Can Pure Salmon change the game for RAS grow-out?
A recent study for Highlands and Islands Enterprise concluded that on-land salmon farms being built around the world posed no immediate threat to the Scottish industry’s expansion hopes. Pure Salmon’s plans may prompt a re-think.
The company, set up by investment management company 8F, intends to build enough recirculating aquaculture system (RAS) facilities to harvest 260,000 tonnes of Atlantic salmon annually.
And it plans to do it all within the next five or six years.
“This is the first time that anyone has done a proper global roll-out of large-scale RAS facilities,” says Martin Fothergill, a partner in 8F.
Time to industrialise
“All we’ve seen prior to this is people announcing individual facilities, but obviously we’re very pleased to see other people doing it as well because it shows it’s the right thing to do and it’s the right time to take RAS and scale it up and industrialise it.”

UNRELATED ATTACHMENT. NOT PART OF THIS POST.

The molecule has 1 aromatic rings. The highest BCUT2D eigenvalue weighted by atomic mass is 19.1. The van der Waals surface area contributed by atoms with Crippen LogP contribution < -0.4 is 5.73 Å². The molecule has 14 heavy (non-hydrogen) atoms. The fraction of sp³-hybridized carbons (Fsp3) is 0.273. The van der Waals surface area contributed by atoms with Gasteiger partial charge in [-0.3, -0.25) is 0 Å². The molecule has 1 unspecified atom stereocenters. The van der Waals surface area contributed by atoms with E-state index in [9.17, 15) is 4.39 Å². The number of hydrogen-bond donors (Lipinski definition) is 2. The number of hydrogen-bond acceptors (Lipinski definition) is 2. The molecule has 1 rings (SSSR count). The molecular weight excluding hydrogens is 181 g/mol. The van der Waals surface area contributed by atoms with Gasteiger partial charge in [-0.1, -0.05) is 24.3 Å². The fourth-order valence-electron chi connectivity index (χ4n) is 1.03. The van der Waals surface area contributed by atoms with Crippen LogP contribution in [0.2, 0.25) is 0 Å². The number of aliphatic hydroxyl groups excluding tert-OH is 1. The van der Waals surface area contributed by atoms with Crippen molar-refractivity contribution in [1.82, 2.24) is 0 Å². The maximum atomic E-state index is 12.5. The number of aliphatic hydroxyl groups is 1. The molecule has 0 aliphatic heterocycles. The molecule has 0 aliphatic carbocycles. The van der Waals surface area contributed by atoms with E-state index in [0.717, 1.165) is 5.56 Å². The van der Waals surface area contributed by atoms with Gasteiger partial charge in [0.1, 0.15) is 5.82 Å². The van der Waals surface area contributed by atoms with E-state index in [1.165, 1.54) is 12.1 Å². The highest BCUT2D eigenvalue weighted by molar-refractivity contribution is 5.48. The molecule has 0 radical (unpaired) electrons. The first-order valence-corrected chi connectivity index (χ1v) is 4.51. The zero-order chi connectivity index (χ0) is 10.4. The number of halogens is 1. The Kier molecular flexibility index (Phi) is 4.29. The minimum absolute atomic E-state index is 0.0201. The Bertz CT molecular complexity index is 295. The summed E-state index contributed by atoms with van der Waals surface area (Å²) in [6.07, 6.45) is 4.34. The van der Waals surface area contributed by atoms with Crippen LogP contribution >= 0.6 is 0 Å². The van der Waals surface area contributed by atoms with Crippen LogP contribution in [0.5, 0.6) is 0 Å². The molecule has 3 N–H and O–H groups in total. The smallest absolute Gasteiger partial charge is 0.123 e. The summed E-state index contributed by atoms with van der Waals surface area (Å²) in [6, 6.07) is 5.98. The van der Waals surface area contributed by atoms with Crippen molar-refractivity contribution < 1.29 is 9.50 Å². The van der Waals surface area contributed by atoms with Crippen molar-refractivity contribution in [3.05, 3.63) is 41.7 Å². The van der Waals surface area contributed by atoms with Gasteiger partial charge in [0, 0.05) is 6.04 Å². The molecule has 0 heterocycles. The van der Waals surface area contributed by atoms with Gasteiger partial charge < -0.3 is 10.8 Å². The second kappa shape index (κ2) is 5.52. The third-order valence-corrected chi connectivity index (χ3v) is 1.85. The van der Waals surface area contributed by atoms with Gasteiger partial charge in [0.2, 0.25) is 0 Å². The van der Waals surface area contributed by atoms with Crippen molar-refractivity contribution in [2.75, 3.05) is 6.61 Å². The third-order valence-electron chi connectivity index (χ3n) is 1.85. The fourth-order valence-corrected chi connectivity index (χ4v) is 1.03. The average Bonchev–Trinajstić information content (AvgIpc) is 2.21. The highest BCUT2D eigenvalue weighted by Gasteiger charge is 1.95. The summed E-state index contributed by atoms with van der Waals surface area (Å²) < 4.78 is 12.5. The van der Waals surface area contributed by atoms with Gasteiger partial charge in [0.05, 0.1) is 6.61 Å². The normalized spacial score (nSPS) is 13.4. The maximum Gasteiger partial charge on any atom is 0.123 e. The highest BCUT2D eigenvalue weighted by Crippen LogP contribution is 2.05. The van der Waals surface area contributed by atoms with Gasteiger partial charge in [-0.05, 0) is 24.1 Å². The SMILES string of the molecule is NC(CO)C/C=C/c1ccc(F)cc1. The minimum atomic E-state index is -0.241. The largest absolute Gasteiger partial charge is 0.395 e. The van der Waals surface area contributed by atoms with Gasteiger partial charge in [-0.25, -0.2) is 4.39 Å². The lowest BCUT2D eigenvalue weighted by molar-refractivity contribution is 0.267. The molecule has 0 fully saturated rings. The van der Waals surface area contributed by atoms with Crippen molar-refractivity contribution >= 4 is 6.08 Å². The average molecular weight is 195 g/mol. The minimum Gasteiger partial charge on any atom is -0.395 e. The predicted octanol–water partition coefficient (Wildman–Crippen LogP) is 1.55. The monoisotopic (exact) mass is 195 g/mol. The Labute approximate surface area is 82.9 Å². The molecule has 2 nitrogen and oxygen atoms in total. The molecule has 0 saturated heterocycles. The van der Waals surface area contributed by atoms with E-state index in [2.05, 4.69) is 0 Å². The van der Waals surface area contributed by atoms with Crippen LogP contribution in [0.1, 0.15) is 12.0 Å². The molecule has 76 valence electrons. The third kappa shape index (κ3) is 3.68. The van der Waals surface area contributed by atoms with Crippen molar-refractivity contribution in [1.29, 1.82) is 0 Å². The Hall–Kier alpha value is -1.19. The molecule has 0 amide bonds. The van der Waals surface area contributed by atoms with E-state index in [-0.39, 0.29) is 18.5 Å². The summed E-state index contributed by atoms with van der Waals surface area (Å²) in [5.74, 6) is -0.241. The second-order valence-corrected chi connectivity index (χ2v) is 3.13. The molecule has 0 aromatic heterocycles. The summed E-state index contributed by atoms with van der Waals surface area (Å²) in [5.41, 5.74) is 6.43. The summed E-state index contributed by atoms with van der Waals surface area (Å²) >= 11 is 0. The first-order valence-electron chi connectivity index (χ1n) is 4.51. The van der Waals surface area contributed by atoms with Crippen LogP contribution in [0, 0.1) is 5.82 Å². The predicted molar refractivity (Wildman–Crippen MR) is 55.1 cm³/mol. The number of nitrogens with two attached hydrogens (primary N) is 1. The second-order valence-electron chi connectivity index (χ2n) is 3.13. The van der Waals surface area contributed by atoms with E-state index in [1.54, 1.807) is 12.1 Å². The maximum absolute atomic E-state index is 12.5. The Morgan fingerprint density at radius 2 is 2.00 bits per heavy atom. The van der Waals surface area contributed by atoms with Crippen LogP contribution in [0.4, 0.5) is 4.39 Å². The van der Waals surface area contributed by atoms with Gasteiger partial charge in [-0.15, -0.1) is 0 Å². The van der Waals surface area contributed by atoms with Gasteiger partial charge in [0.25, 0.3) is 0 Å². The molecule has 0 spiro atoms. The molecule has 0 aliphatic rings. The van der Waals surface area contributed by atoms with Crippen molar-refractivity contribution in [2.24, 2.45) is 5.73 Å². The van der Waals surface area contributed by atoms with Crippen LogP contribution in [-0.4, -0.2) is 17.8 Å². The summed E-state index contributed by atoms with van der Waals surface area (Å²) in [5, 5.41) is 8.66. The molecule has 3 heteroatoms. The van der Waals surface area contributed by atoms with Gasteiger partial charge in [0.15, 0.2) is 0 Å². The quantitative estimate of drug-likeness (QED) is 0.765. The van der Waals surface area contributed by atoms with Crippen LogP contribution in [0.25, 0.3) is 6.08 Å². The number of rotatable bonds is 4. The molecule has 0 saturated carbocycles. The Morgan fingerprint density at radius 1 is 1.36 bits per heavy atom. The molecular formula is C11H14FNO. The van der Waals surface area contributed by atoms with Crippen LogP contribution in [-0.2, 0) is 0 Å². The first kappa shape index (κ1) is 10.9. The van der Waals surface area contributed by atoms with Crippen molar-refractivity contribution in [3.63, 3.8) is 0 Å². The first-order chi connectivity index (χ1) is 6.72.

Pure Salmon has chosen Israeli RAS expert AquaMaof as its technology partner and has bought a half share in AquaMaof’s RAS salmon plant in Poland. It has a capacity of just 580 tonnes a year but has already produced 6kg salmon that prove the technology works. The facility will be strategically important as Pure Salmon’s training and R&D centre.
Pure Salmon has also recruited experienced fish farmer David Cahill as its head of production. Cahill’s 28 years of experience includes 18 years with Marine Harvest in Scotland and seven years as general manager aquaculture with Huon in Tasmania.
First harvests in 2022
Work on Pure Salmon’s first new farm, a 10,000-tonnes-per-annum facility in Japan, begins next year, with the first salmon due to be harvested in 2022.
The company also has plans for a 20,000-tonne-capacity facility in the eastern United States, and a 10,000-tonne farm in Europe – either France or Italy.
The Singapore-headquartered company also intends to build five facilities in China, along with more in the US and other regions.
Fothergill points to increasing improvement in technology and the margins that are being made by salmon farmers as reasons why 8F’s partners believe now is the time to invest in RAS facilities.
“Also, we think the whole environmental factor is very important: from sea lice and the other issues with salmon farming, to the fact that a RAS facility can be built where the consumer is, and you don’t have to fly the salmon, which is a major change in the dynamic of the industry.”